Parade of Shoes: Walter Ramos

October 23rd, 2012, 4:00 pm by Sara
Walter Ramos of Sensemaya at First Unitarian Society in Schenectady, October 28, 2011 (photo by Rudy Lu)

Walter Ramos of Sensemaya at First Unitarian Society in Schenectady, October 28, 2011 (photo by Rudy Lu)

Walter Ramos of Sensemaya at First Unitarian Society in Schenectady, October 28, 2011

Photo by Rudy Lu.


LIVE: Sensemaya @ Schenectady First Unitarian Society, 10/28/11

October 31st, 2011, 1:14 pm by Greg
Sensemaya (photo by Albert Brooks)

Sensemaya (photo by Albert Brooks)

Truth to tell, holding your drop party at A Place For Jazz is a pretty gutsy move. The crowds that attend the annual series contain some of the best-educated jazz fans in the region, and you have the late Butch Conn – and all who those who maintain his legacy – to thank for that. In short, APFJ-goers know the real thing when they see it… and have limited patience for anything less. So even though Sensemaya is “from the neighborhood,” pianist Dave Gleason’s fuel-injected octet would have to swat any pre-show butterflies and just come strong, all night long. They did that, and then some.

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INTERVIEW: Dave Gleason of Sensemaya

October 27th, 2011, 2:00 pm by Greg
Dave Gleason

The first (and last) time I saw Sensemaya was when they played Riverfront Park in Troy back in 2005. Mind you, I haven’t “stayed away” from the band; as I recall, I enjoyed their performance very much. It’s just that the band and I haven’t crossed paths since then. That’ll change on Friday night at A Place For Jazz, when I attend the CD-release party for the group’s new disc “Havana Before Dawn.”

Pianist Dave Gleason is the band’s leader, as well as someone who’s actually living his education: He studied the folk and popular music forms of Puerto Rico and Cuba while working on his M.A. in Music at Tufts University. He also studied ethnomusicology and composition while playing gigs and jam sessions around the Boston area. So when he was gracious enough to give me a few minutes as he prepared for the drop party, I knew what question I’d ask him first:

Q: What the heck is an “ethnomusicologist,” and when did you know you wanted to become one? 

A: It just means someone who studies world music. You could also say it’s a anthropologist who focuses on the relationship between music and culture. An ethnomusicologist does field work and participant observation. They live in the culture they study and learn their music by playing it. Many ethnomusicologists focus on Africa, India, China, etc., but my focus was Cuba and Puerto Rico. I knew I wanted to study ethnomusicology on about the second day of my freshman year at the Crane School of Music. We read about it in an Intro to Music Studies class. I remember calling my parents that afternoon and telling them that I knew this was going to part of my future. Dr. Marsha Baxter at Crane is an ethnomusicologist, and she helped me get my start; later I pursued it in graduate school.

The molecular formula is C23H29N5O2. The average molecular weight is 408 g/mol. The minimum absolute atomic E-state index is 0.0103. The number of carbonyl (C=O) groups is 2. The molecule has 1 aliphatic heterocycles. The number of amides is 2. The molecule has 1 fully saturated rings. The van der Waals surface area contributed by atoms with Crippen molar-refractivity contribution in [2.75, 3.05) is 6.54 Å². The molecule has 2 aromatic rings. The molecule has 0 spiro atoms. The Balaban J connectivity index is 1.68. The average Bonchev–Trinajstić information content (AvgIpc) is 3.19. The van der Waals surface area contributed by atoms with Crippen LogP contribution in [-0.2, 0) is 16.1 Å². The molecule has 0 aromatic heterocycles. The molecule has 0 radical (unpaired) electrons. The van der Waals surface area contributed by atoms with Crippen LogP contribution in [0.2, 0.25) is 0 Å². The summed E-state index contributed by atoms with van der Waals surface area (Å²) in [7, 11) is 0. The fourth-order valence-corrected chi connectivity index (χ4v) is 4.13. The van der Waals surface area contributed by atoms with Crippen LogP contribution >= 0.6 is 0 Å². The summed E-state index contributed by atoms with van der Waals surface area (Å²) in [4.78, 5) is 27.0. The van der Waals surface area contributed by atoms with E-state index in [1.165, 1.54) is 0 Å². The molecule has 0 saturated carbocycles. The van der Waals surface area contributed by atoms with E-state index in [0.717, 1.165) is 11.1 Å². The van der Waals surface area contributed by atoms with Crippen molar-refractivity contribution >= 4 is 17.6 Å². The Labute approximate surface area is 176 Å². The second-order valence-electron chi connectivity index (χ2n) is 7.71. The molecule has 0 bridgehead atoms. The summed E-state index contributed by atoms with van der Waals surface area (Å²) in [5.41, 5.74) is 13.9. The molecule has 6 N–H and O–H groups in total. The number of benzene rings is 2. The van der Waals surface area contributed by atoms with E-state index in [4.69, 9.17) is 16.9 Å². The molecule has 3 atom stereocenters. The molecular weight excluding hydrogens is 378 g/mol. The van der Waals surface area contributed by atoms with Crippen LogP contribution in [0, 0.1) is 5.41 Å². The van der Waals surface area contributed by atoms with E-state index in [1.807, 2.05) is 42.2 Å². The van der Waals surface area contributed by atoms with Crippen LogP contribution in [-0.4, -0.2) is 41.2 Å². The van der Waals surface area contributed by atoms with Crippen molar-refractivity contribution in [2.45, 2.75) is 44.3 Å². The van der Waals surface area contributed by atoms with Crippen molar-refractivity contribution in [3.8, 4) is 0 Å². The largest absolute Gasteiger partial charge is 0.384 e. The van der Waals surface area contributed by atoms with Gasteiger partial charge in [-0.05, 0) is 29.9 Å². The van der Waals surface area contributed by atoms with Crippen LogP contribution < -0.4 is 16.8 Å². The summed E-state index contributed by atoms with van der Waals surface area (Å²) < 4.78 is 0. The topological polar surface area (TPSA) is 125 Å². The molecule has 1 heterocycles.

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Jazz-2K: CD Picks of the Week

October 25th, 2011, 1:00 pm by Greg

Since it’s finally starting to feel like fall, here are five discs to keep you warm against the chill:

The Vanguard Jazz Orchestra: Forever Lasting

“Forever Lasting: Live in Tokyo”
(Planet Arts Recordings)
Initially, I felt this follow-up to the Grammy-winning “Monday Night Live at the Village Vanguard” was a great two-disc set that could have been an incredible single-disc release. Recorded in Tokyo three months before the tsunami changed everything, every track has the cracking musicianship and old-school-meets-new-century energy that epitomizes the VJO. However, some animals are “more equal” than others: Tenorman (and last-minute stand-in) Walt Weiskopf scorches the sun on the Bob Brookmeyer juggernaut “Nasty Dance”; Herbie Hancock’s “One Finger Snap” is jet-propelled by Scott Wendholt’s muscle-car trumpet and Luis Bonilla’s take-no-prisoners trombone; and Jim McNeely’s whirling “Extra Credit” is one of three ripping originals by the VJO’s composer-in-residence. But as “sound” as my one-disc theory was, second and third go-rounds through “Forever” made a simple question (“Okay, smart ass, what do you cut?”) impossible to answer: Do you lose Dick Oatts finding every bit of romance in Cole Porter’s “I Love You”? Thad Jones’ bop-cum-blues “Central Park North,” with Wendholt, sop-sax player Billy Drews and horn wizard Terrell Stafford taking turns blowing the front row away? Even a fairly straight-forward rendition of “All of Me” is filled with Big Apple sass. Given that the set’s 13 tracks came from an original selection of 38, I finally had to admit Douglas Purviance and Tom Bellino got it as “down to the bone” as possible. I never denied I wasn’t brilliant, but I’ll happily admit “Forever Lasting” is thoroughly amazing just the way it is.

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Five Firsts: David Gleason of Sensemaya, etc.

August 4th, 2010, 2:01 pm by Greg

David Gleason (photo by Niki Rossi)

(photo by Niki Rossi)

NAME: David Gleason
BAND AFFILIATION: Sensemaya, Soul Session, Keith Pray’s Big Soul Ensemble

1. THE FIRST ALBUM I EVER BOUGHT WAS … Hmm… I don’t think I can remember the first cassette tape I ever bought. I do remember the first CD I ever bought was “Billy Joel’s Greatest Hits.” I listened to it a bunch, and I had the piano/vocal book that went along with it. I learned a lot about harmony by comparing the chord symbols with the written music and the album.

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